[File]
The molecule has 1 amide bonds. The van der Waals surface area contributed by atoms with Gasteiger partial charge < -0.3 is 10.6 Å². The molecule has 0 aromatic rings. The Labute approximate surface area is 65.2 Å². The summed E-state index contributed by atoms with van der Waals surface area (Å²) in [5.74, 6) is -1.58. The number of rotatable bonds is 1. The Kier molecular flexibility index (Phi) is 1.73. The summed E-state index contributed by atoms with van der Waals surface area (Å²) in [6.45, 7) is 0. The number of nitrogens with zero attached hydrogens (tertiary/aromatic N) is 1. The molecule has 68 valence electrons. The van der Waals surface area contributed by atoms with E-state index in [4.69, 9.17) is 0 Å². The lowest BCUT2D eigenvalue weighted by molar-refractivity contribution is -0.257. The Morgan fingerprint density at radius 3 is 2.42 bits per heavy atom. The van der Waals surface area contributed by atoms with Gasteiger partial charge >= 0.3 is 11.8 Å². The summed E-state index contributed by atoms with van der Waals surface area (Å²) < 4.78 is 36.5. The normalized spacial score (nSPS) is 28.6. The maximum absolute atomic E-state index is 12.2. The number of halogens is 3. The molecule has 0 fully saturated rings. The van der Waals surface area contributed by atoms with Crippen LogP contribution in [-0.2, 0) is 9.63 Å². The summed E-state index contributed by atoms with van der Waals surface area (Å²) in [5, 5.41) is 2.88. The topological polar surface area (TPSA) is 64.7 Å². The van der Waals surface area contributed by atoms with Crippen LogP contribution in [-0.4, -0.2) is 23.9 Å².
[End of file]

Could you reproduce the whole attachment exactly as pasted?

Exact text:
The molecule has 1 amide bonds. The van der Waals surface area contributed by atoms with Gasteiger partial charge < -0.3 is 10.6 Å². The molecule has 0 aromatic rings. The Labute approximate surface area is 65.2 Å². The summed E-state index contributed by atoms with van der Waals surface area (Å²) in [5.74, 6) is -1.58. The number of rotatable bonds is 1. The Kier molecular flexibility index (Phi) is 1.73. The summed E-state index contributed by atoms with van der Waals surface area (Å²) in [6.45, 7) is 0. The number of nitrogens with zero attached hydrogens (tertiary/aromatic N) is 1. The molecule has 68 valence electrons. The van der Waals surface area contributed by atoms with E-state index in [4.69, 9.17) is 0 Å². The lowest BCUT2D eigenvalue weighted by molar-refractivity contribution is -0.257. The Morgan fingerprint density at radius 3 is 2.42 bits per heavy atom. The van der Waals surface area contributed by atoms with Gasteiger partial charge >= 0.3 is 11.8 Å². The summed E-state index contributed by atoms with van der Waals surface area (Å²) < 4.78 is 36.5. The normalized spacial score (nSPS) is 28.6. The maximum absolute atomic E-state index is 12.2. The number of halogens is 3. The molecule has 0 fully saturated rings. The van der Waals surface area contributed by atoms with Crippen LogP contribution in [-0.2, 0) is 9.63 Å². The summed E-state index contributed by atoms with van der Waals surface area (Å²) in [5, 5.41) is 2.88. The topological polar surface area (TPSA) is 64.7 Å². The van der Waals surface area contributed by atoms with Crippen LogP contribution in [-0.4, -0.2) is 23.9 Å².